Where PD-1 can be found in a sample, drugs such as pembrolizumab (Keytruda) and nivolumab (Opdivo) could help. These drugs are already used to treat some people with lung cancer, melanoma, Hodgkin lymphoma and kidney cancer in the UK. And they’re being tested in lots of others, including bowel, breast and head and neck cancer.
In the US in 2017, pembrolizumab was approved to treat any tumour with a certain type of genetic damage in its cells, regardless of where the cancer is growing in the body. This was the first time a drug has been approved based on a particular type of genetic ‘fingerprint’ irrespective of the type of cancer.
While checkpoint inhibitors are being tested in lots of cancers, not everyone’s cancer will respond to the treatment. Researchers are now trying to understand why, in the hope of boosting the number of people who could benefit from immunotherapy.
Zooming in on a cancer’s weak spots
Scientists are also looking at how treatments might be able to target faults that cancer cells share. This can be a molecule that’s gone wrong inside the cancer cells, or faults in the signals they use to multiply.
“Scientists are working to identify the fundamental building blocks that turn a normal cell into a cancer cell,” says James. “And there’s a good chance that some of these will occur in multiple cancers.”
One example of this is a molecule called BRAF, which is found inside cells and plays a key role in controlling how they divide. It goes wrong in around 5 in 10 melanomas and 1 in 10 bowel cancers. BRAF defects have also been found in some lung, ovarian and thyroid cancers.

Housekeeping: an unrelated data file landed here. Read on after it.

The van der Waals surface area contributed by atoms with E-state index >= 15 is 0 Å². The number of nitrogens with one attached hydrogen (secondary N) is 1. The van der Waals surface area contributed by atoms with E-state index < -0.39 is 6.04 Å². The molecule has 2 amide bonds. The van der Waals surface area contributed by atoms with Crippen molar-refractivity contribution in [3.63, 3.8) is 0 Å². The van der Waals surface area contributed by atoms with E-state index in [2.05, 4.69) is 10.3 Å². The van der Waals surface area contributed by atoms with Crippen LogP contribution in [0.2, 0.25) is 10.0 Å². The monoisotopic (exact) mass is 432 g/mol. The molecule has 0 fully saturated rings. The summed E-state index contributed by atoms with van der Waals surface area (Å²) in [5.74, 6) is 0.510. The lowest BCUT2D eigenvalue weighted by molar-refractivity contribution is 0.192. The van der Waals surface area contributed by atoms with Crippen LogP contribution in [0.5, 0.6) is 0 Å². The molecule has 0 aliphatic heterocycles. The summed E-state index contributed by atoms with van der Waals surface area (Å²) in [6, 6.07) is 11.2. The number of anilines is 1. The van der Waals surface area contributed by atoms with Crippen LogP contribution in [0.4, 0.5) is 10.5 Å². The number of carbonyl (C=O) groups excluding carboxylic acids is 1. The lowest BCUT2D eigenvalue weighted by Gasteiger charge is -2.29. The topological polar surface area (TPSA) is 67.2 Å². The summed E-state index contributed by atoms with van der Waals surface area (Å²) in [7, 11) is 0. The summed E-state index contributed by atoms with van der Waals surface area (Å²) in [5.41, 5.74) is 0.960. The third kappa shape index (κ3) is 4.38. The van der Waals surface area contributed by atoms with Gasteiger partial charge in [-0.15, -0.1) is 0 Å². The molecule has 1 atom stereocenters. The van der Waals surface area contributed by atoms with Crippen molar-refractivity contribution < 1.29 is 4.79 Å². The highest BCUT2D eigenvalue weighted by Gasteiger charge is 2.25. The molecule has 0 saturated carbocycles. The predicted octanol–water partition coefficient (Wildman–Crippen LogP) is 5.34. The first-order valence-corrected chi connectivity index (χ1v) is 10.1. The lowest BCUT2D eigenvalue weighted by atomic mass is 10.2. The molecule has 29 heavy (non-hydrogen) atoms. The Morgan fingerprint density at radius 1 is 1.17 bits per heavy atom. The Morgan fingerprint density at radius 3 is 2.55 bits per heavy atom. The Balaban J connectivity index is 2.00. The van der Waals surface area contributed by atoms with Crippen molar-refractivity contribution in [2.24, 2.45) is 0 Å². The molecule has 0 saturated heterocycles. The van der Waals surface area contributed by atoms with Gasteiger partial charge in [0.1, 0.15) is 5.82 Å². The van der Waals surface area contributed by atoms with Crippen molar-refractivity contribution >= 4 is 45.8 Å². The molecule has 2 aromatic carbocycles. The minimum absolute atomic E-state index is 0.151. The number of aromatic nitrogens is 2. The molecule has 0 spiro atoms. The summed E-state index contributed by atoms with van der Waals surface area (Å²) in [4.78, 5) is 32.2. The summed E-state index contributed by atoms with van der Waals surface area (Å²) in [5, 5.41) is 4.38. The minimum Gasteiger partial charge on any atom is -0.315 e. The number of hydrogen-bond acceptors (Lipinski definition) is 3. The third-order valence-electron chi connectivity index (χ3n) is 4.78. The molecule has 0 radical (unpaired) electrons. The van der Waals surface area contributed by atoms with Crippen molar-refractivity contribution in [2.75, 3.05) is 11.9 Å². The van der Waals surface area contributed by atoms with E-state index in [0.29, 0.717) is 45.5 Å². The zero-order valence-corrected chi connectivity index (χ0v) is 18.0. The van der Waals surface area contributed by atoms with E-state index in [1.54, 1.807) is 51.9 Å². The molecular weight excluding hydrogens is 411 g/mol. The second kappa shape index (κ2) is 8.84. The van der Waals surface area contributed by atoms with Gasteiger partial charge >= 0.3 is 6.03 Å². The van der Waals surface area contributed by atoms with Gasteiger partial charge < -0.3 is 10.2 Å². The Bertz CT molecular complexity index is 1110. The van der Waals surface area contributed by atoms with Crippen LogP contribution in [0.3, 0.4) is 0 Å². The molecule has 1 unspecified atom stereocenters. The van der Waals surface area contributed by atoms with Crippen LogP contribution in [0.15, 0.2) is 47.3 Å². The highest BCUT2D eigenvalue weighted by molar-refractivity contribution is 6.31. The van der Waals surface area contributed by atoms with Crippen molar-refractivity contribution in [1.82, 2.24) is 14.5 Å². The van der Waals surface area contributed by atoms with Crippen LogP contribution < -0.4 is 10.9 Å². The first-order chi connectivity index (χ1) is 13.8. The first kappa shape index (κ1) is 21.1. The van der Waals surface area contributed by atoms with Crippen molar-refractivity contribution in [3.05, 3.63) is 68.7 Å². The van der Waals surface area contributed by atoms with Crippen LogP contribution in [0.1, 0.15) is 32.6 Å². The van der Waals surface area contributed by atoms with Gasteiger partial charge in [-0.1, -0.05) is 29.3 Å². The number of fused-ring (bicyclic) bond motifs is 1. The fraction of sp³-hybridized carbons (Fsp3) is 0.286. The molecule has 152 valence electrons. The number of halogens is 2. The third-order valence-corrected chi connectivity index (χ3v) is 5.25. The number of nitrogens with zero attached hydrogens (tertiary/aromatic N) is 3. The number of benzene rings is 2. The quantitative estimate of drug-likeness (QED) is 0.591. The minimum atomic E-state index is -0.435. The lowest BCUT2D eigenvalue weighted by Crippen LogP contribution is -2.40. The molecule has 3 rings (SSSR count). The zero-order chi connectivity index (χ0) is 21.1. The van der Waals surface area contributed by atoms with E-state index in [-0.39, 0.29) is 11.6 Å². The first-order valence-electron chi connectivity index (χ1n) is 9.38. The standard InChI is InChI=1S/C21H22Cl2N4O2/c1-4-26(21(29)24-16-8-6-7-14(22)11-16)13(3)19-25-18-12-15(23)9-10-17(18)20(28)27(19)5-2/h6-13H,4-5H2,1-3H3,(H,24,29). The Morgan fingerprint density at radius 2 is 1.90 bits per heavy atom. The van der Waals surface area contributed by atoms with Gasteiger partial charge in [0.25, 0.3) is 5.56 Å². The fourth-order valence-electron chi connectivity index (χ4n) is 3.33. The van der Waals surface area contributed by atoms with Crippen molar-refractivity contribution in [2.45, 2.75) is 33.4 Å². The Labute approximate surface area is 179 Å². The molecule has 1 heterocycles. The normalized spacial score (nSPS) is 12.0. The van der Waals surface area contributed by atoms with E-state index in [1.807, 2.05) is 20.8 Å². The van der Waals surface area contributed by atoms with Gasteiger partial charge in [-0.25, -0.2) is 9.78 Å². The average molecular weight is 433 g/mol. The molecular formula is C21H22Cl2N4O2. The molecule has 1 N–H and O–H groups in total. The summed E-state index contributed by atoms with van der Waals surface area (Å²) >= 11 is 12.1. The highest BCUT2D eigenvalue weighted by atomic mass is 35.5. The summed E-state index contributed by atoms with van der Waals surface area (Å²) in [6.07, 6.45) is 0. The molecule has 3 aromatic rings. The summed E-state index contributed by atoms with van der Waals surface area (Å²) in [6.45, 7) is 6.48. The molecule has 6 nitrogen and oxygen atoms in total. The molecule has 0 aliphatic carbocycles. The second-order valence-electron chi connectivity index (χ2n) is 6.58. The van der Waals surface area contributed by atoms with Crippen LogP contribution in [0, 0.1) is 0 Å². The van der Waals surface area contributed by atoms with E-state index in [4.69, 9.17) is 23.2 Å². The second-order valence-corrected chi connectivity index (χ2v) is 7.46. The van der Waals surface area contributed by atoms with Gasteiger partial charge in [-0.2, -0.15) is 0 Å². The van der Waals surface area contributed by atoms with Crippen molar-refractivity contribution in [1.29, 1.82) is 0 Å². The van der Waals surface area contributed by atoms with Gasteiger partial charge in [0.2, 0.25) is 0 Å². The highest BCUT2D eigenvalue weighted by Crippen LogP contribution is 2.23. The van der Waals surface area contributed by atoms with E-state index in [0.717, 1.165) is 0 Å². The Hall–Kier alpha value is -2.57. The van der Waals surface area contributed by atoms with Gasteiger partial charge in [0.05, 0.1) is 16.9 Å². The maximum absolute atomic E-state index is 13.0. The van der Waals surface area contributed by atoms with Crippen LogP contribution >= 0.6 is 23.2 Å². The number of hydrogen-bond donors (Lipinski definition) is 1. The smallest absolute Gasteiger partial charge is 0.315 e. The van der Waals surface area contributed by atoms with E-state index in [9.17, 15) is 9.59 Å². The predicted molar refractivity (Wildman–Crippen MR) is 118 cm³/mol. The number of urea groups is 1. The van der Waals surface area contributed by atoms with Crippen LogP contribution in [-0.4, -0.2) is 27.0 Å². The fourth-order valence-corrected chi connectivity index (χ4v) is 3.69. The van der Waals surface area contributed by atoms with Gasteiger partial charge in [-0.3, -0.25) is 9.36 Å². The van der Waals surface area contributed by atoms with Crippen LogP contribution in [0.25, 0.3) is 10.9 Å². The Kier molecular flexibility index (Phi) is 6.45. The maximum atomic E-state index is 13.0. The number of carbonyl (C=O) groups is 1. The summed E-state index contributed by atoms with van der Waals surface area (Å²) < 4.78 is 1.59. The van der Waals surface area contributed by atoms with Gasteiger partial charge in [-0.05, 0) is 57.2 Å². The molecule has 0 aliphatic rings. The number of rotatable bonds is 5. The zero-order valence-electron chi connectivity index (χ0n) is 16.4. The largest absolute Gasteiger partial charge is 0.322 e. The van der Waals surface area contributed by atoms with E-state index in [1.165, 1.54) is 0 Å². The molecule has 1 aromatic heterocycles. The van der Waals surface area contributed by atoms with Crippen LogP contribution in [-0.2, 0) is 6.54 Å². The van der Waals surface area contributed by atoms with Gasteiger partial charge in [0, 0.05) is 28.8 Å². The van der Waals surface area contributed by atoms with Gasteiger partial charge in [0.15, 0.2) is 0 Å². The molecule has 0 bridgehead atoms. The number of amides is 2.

Drugs that switch off one faulty version of BRAF (such as vemurafenib (Zelboraf)) are now used to treat some patients with melanoma that has spread and can’t be removed by surgery.
These drugs have also been tested in bowel cancer, but the results tell a different story.
Not as simple as it sounds
According to Professor Charles Swanton, Cancer Research UK’s chief clinician, there’s no guarantee a treatment will work in the same way in different cancers, even if the cancer cells carry the same defect.
“If we take the example of BRAF inhibitors, BRAF inhibitors work in melanoma but not nearly as well in bowel cancer, even though both tumours have the same mutation,” he says. “And that’s because different organs, and therefore the tumours that grow in them, are wired differently.
“Bowel cells rely on different signals to skin cells, which makes bowel cancer less sensitive to BRAF inhibitors.”
That’s why lab research and clinical trials are so important. Scientists can use cancer cells, lab-grown replicas of tumours called organoids, as well as animal models to do early tests of the effects of a drug. This helps test the potential of a treatment and decide if it should be taken forward and tested in clinical trials.